George Russell, 86

George Russell, 86: Innovative, Influential Jazz Composer

George Russell's
George Russell's "Lydian chromatic concept" had a liberating influence. (1987 Photo By David Gahr)
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By Matt Schudel
Washington Post Staff Writer
Wednesday, July 29, 2009

George Russell, 86, an innovative and influential jazz composer who created the theoretical framework that led to such landmark recordings of the 1950s and 1960s as Miles Davis's "Kind of Blue" and John Coltrane's "A Love Supreme," died July 27 in Boston. He had Alzheimer's disease.

Mr. Russell developed the "Lydian chromatic concept," which offered liberating and advanced ideas of harmony and improvisation, and his greatest impact came in how other musicians used his ideas to forge a new style of jazz.

"Many of the advances and trends that have shaped jazz since the mid-1940s were first heard in music composed and arranged by George Russell," New York Times critic Robert Palmer wrote in 1985.

While recovering from a bout of tuberculosis in 1945 and 1946, Mr. Russell developed his Lydian concept, borrowing the name from one of musical modes of ancient Greece. He built his concept around the affinity of the fifth note of the musical scale with the base note of the chord.

"The Lydian scale is a ladder of fifths," Mr. Russell told the Boston Globe in 1999, "and the fifth is the strongest tone in an octave."

In the late 1940s, he composed "Cubano Be, Cubano Bop" for trumpeter Dizzy Gillespie, marking the first successful blending of Afro-Cuban music and jazz. He arranged music for other bandleaders, including Claude Thornhill and Artie Shaw, but he secured his lasting place in music with his 1953 book "The Lydian Chromatic Concept of Tonal Organization."

Suddenly, musicians were free to improvise according to a system of linear scales, rather than relying on a tune's chord structure. The new concept of scales allowed for different harmonic and tonal approaches, in which one key could be superimposed on another and improvisation would balance composition. Some critics scoffed at it as "space music," but such leading musicians as trumpeter Davis, saxophonist Coltrane and pianist Bill Evans used Mr. Russell's modal ideas to create landmark works of art.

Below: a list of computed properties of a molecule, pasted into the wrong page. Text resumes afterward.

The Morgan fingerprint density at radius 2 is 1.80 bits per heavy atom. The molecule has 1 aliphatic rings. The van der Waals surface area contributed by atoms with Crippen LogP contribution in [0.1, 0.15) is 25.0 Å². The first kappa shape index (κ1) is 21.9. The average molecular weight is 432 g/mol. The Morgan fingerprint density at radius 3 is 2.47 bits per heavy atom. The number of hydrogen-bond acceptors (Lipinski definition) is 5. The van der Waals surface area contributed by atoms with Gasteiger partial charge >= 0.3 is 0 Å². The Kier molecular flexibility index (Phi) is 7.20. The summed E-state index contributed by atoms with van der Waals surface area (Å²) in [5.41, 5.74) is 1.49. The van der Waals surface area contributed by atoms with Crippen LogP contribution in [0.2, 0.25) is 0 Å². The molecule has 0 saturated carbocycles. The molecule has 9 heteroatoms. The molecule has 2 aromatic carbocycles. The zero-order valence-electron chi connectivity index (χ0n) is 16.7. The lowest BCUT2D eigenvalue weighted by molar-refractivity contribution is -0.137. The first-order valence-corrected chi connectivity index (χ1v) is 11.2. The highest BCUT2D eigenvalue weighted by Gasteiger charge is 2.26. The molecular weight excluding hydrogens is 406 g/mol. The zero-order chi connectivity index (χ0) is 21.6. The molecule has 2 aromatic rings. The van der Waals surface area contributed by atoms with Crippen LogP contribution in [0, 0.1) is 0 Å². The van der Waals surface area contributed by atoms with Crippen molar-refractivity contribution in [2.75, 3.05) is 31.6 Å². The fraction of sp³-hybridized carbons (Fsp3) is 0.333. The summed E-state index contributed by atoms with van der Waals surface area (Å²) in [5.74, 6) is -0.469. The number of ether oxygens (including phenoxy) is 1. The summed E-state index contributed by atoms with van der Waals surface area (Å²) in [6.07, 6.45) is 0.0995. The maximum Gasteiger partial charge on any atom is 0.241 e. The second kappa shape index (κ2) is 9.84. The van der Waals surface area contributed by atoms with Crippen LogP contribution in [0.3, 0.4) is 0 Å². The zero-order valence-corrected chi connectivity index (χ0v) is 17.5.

Davis first adopted musical modes in his 1958 recording "Milestones." A year later, with Evans, Coltrane and saxophonist Julian "Cannonball" Adderley, Davis recorded "Kind of Blue," one of the most important jazz albums of all time, creating a bracingly fresh, even ethereal form of expression through the modal concept.

"Miles was fascinated by Russell's approach," critic Eric Nisenson wrote in " 'Round About Midnight: A Portrait of Miles Davis." "Here was a means for breaking free from tonal cliches while maintaining some amount of restraint."

Coltrane later extended Mr. Russell's ideas in a series of groundbreaking recordings in the early 1960s, including "My Favorite Things" (1960), "Africa/Brass" (1961), "Crescent" (1964) and "A Love Supreme" (1964).

Mr. Russell, meanwhile, recorded several albums as a pianist and bandleader such as "Jazz Workshop" (1956) and "Ezz-Thetics" (1961) that were well-received among musicians, if not always by critics.

In 1963, one bewildered New York Times reviewer wrote of a concert by Mr. Russell and clarinetist Jimmy Giuffre: "If what they played is the jazz of the future, then jazz will have had the shortest life cycle of any art form.

"Both men's styles are based on 'free improvisation,' which is to music what free fall is to parachutists."

Mr. Russell moved to Europe for several years in the 1960s and returned to Boston in 1969 to teach at the New England Conservatory of Music, where he remained until 2004. His many honors included a MacArthur Foundation fellowship, the so-called genius grant, in 1989. In 1990, the National Endowment for the Arts named him a Jazz Master, and he was honored in 2007 at the Kennedy Center for the Performing Arts as one of 33 "living jazz legends."

By then, his place in history was secure as the creator of what the authoritative New Grove Dictionary of Jazz called "the first major contribution by a jazz musician to the field of music theory."

George Allan Russell was born June 23, 1923, in Cincinnati and made his performing debut at age 7, singing onstage with pianist Fats Waller. He began drumming professionally before attending Wilberforce University in Ohio. Survivors include his wife, Alice; a son; and three grandchildren.

He played drums briefly with bandleader Benny Carter in 1944, before the 16-month hospitalization for tuberculosis. After moving to New York, Mr. Russell studied with German composer Stefan Wolpe and became part of a circle of jazz musicians around composer Gil Evans, including Davis and saxophonists Gerry Mulligan and Lee Konitz.

Asked in 1958 if jazz had a future, Mr. Russell said: "If America has a future, jazz has a future. The two are inseparable."

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